Revisiting Asian American Poetics
- Juliana ChangJuliana ChangDepartment of English, Santa Clara University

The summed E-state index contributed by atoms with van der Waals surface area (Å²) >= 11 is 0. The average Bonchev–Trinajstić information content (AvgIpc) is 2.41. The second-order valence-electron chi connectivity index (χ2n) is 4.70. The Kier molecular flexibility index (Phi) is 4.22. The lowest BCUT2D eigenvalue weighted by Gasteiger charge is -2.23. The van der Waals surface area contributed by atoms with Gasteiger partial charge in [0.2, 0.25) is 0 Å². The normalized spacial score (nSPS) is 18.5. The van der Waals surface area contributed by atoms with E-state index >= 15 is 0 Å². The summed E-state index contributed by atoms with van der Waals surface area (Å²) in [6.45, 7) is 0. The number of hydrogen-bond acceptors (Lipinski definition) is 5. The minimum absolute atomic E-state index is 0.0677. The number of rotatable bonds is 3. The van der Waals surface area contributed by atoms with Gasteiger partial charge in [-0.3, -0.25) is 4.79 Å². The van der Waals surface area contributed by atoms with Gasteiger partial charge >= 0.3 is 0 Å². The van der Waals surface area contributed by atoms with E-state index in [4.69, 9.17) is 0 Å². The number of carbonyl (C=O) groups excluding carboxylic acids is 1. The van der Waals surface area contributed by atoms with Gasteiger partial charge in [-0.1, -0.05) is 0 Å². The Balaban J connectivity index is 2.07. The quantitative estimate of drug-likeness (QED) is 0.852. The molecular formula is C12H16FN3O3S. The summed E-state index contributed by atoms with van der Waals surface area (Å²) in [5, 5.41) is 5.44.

The most discussed and cited works of Asian American writing in literary studies include mainly novels, memoirs, short fiction, essays, and plays. To use Sau-ling Wong’s terms Necessity and Extravagance, the study of prose narrative has become a Necessity in the establishment of an Asian American literary canon, while poetry appears to occupy the status of the Extravagant—not excluded, but not as important or basic as prose. However, considering Asian American studies through the framework of not just poetry as a genre but also the poetic as a mode leads to some fresh understandings of canonical narratives, as well as criticism and theory. The power of poetry and the poetic do lie in their alignment with Extravagance, especially in their play with rules and expectations of language, convention, and form. Poems by Asian American writers point to the underside of play, the ways in which play can threaten minority subjects. At the same time the poems enact their own forms of play, through literary allusion and figurative language, for example. Asian American poetry and the Asian American poetic harness the energies of recreation and enjoyment to build and repurpose literary and discursive forms that articulate racial, ethnic, and gendered perils and promises.